Do you ever feel like there's a building full of people whose sole duty is to make investing as difficult as possible? If you're frustrated with all of the different investment options, you're not alone. Fortunately, there are some exchange traded funds that didn't make it to that complicated building. If you're just getting started as an investor, consider these ETFs.
TUTORIAL: Exchange-Traded Funds
SPDR S&P 500
Find any seasoned ETF investor and say the word, "spider" to them and they'll probably say something about the SPDR S&P 500 (NYSEARCA:SPY). The SPY tracks the performance of the S&P 500. Many investors may not have the experience or knowledge to pick individual stocks, so the SPY provides access to all 500 stocks in the S&P index, eliminating the need to choose. It's also the most highly-traded ETF, with more than 250 million shares changing hands daily.
SPDR Gold Trust
If you want to get in on the rising price of gold, but you don't want to own the physical metal, let the SPDR Gold Trust (NYSEArca:GLD) do it for you. The trust holds over 40 million of the precious metal in London, England. Keep in mind, however, that owning a gold ETF isn't the same as owning actual gold, but this highly popular ETF is a staple in portfolios all over the world.
PowerShares QQQ Trust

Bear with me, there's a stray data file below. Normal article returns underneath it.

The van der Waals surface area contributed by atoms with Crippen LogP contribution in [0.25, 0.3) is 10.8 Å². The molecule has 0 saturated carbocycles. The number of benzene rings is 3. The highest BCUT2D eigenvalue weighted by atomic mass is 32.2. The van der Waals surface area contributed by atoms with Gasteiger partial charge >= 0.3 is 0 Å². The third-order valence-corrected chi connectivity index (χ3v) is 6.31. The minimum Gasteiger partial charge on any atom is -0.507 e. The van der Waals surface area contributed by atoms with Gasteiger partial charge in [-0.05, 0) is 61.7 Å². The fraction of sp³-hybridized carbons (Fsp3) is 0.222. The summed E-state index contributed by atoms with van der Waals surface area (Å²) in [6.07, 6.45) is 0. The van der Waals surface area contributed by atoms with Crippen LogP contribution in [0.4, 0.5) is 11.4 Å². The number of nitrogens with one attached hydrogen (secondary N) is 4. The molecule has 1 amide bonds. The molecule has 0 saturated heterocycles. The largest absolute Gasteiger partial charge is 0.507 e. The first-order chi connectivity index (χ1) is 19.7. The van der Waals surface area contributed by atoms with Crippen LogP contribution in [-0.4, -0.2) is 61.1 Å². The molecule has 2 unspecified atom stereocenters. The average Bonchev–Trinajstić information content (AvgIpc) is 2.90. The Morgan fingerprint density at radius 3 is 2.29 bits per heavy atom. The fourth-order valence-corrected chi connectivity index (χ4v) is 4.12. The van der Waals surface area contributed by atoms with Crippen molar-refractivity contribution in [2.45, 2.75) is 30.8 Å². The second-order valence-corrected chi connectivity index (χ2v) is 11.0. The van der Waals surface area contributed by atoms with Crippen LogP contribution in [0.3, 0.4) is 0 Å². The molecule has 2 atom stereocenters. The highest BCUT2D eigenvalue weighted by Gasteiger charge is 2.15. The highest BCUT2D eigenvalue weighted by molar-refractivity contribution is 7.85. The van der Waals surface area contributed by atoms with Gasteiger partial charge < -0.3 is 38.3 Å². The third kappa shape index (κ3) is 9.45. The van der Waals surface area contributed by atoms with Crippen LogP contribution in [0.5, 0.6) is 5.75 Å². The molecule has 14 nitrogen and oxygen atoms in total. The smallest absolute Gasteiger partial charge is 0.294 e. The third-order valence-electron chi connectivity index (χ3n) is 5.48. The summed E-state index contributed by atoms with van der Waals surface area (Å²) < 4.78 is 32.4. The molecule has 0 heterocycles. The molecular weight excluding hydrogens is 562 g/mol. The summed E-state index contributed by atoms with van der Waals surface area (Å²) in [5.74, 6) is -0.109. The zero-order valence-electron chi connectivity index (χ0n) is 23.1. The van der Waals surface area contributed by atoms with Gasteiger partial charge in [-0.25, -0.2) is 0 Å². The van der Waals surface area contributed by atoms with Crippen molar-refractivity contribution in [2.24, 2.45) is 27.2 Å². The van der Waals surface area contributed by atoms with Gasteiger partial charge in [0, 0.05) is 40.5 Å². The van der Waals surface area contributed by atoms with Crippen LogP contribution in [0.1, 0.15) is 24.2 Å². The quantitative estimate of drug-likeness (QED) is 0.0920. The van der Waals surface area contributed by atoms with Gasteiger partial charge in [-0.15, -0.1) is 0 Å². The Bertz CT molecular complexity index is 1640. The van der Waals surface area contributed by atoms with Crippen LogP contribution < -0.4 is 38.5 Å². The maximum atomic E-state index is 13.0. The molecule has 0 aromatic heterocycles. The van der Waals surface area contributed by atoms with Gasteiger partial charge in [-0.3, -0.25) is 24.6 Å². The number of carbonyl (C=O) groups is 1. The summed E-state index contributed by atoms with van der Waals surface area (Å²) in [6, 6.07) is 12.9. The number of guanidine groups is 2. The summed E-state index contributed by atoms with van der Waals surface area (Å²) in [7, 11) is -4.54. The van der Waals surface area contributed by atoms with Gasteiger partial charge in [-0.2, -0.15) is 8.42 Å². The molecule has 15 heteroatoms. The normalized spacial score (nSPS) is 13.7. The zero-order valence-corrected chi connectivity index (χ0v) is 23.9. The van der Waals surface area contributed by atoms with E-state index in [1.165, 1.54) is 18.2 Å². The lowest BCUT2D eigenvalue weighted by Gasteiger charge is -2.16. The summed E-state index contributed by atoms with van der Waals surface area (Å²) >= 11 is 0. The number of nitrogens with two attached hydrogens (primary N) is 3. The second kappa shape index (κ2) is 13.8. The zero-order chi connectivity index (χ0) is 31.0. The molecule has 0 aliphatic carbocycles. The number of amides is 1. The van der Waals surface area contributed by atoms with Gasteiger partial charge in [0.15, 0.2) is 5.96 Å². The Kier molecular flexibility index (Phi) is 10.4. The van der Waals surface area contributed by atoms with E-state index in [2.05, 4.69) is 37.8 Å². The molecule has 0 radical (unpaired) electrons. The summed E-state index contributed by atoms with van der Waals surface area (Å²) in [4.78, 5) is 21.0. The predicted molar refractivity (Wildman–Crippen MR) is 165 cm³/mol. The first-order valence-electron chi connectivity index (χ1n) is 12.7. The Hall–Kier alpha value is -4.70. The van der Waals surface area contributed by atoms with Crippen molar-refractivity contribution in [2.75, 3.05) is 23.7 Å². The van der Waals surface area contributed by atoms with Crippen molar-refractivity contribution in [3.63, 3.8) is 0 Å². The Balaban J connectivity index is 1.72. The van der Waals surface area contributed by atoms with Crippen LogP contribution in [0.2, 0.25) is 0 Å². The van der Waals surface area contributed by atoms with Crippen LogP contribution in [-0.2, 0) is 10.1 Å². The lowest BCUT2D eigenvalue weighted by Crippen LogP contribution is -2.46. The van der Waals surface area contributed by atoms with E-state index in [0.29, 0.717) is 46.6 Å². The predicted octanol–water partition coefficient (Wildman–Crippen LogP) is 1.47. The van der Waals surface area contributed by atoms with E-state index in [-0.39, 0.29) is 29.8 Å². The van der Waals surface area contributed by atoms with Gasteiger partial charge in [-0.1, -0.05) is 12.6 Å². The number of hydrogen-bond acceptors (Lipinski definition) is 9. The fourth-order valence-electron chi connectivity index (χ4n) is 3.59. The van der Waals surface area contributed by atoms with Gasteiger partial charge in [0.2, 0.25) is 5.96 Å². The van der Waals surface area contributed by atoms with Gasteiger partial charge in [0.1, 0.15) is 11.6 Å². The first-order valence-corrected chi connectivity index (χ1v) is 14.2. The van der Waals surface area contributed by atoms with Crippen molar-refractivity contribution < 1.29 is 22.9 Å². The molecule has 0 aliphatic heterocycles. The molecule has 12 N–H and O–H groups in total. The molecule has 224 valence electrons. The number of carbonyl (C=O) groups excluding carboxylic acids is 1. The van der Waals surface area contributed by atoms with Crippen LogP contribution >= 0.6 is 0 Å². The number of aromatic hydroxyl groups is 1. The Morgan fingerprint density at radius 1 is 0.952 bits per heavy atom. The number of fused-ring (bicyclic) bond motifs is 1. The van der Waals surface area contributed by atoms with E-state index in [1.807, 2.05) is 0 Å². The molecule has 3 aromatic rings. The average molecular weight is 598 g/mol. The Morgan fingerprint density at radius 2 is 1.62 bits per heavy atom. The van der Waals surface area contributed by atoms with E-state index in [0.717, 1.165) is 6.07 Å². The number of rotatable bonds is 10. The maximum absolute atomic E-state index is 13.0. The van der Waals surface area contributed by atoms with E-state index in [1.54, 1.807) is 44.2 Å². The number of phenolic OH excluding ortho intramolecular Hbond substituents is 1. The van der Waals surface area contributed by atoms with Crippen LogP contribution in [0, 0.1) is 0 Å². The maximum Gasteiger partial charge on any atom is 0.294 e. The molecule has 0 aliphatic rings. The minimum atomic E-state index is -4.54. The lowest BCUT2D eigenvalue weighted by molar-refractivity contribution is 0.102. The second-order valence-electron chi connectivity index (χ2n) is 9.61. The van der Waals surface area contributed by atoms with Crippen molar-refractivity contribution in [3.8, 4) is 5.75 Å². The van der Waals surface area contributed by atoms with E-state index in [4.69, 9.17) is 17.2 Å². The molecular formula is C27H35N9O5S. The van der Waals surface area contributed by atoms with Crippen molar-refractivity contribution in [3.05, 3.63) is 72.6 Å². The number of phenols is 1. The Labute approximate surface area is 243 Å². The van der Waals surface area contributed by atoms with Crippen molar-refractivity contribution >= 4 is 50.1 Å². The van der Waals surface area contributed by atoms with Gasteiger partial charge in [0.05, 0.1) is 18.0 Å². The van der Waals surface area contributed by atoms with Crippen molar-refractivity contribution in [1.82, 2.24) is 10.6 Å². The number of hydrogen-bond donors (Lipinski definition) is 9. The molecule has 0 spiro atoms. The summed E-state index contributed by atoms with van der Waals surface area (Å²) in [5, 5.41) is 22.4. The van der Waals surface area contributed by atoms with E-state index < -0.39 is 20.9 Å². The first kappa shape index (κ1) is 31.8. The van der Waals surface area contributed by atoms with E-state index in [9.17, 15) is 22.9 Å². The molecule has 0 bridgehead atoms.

The PowerShares QQQ Trust (Nasdaq:QQQ) is referred to as "The Qs" by traders. This ETF invests in the NASDAQ 100 index and is used as a way to track the performance of some of the most popular technology companies. For the investor who wants to have a larger technology weighting in his or her portfolio, The Qs is the most popular way to do it.
iShares Russell 2000
The iShares Russell 2000 (NYSEArca:IWM) is where you go if you want an ETF that tracks the performance of some of the thousands of the small companies that are publicly traded. Small-cap companies are more sensitive to the overall stock market, so investing in the IWM isn't for those with a low-risk tolerance. However, these smaller companies have given investors larger opportunities for growth than larger companies that have already gone through their financial growth spurts.
The Other Spiders
Within the family of the SPDR ETFs there are a large amount of offerings that track the performance of all of the different sectors of the economy. The most popular of these select sector ETFs are the Financial Select Sector ETF (NYSEArca:XLF), Industrial Select Sector ETF (NYSEArca:XLI) and the Consumer Discretionary Select Sector ETF (NYSEArca:XLY); all of which track the sectors where they derive their namesakes.
The Bottom Line
The above ETFs are not only easy to understand, but are among the most popular with investors. Even the most seasoned money managers gravitate towards financial products that are easy to understand. Investors of all skill levels should resist the urge to look for more complicated products. In the case of investing, the popular cliché of "less is more" certainly applies.